The Bureaucratic Coup Targeting Hillary and Israel

Barack Obama is centralizing power in the White House, marginalizing Hillary Clinton and the State Department, while offering ever-clearer signs that Israel’s status as a close American ally is imperiled. Beneath what appears to be obscure bureaucratic maneuvers lies an apparent significant shift in America’s Middle East policy.

Karen de Young reported in Sunday’s Washington Post:

President Obama plans to order a sweeping overhaul of the National Security Council, expanding its membership and increasing its authority to set strategy across a wide spectrum of international and domestic issues.

The result will be a "dramatically different" NSC from that of the Bush administration or any of its predecessors since the forum was established after World War II to advise the president on diplomatic and military matters, according to national security adviser James L. Jones, who described the changes in an interview. "The world that we live in has changed so dramatically in this decade that organizations that were created to meet a certain set of criteria no longer are terribly useful," he said.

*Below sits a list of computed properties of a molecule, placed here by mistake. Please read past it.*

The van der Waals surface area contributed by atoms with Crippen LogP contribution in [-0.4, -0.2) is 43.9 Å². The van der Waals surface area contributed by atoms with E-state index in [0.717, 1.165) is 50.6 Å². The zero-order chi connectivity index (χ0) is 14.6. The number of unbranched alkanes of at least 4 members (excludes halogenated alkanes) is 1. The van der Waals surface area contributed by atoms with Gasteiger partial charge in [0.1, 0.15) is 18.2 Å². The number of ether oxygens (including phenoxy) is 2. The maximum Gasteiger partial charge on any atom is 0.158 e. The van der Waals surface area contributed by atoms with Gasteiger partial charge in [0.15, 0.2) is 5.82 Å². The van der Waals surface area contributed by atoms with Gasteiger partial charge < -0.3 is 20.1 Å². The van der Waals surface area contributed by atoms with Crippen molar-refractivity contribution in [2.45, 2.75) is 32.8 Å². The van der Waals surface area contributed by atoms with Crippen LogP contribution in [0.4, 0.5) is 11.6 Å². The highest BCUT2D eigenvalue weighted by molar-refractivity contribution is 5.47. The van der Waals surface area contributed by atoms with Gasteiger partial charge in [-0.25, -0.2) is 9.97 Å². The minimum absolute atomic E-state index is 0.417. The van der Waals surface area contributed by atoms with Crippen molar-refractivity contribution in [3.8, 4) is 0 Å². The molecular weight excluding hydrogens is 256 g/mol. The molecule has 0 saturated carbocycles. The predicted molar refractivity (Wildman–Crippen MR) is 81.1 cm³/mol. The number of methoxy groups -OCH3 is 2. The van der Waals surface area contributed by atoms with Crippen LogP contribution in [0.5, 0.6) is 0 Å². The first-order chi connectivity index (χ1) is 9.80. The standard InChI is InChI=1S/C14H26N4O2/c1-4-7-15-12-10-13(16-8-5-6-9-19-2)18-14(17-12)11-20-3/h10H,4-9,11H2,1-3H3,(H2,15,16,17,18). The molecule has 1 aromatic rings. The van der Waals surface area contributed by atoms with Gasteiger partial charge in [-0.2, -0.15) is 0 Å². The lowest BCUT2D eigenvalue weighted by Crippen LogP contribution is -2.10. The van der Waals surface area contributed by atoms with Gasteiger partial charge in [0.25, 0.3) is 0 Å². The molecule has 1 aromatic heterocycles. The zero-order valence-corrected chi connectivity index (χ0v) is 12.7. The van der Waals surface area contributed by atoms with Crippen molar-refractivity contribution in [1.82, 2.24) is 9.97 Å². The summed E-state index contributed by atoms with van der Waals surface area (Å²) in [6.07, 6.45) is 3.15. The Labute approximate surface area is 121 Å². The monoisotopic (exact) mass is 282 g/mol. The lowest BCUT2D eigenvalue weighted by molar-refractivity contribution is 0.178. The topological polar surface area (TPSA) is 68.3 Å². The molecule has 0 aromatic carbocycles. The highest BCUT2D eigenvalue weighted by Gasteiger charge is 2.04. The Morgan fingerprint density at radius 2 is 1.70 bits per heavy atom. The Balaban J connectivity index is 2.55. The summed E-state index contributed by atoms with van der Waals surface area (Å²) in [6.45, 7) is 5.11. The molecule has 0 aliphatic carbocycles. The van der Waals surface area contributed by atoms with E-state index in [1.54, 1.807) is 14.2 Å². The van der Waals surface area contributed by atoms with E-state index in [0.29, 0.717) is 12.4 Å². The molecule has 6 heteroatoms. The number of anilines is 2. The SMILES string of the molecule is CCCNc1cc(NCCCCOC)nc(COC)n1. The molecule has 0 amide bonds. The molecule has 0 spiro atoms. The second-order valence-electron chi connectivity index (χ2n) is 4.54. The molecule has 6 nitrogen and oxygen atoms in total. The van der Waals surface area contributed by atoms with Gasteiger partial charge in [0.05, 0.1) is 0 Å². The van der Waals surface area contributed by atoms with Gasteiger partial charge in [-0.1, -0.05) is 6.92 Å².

Jones, a retired Marine general, made it clear that he will run the process and be the primary conduit of national security advice to Obama, eliminating the "back channels" that at times in the Bush administration allowed Cabinet secretaries and the vice president's office to unilaterally influence and make policy out of view of the others.

"We're not always going to agree on everything," Jones said, and "so it's my job to make sure that minority opinion is represented" to the president. "But if at the end of the day he turns to me and says, 'Well, what do you think, Jones?,' I'm going to tell him what I think."

The new structure, to be outlined in a presidential directive and a detailed implementation document by Jones, will expand the NSC's reach far beyond the range of traditional foreign policy issues and turn it into a much more elastic body, with Cabinet and departmental seats at the table -- historically occupied only by the secretaries of defense and state -- determined on an issue-by-issue basis. Jones said the directive will probably be completed this week.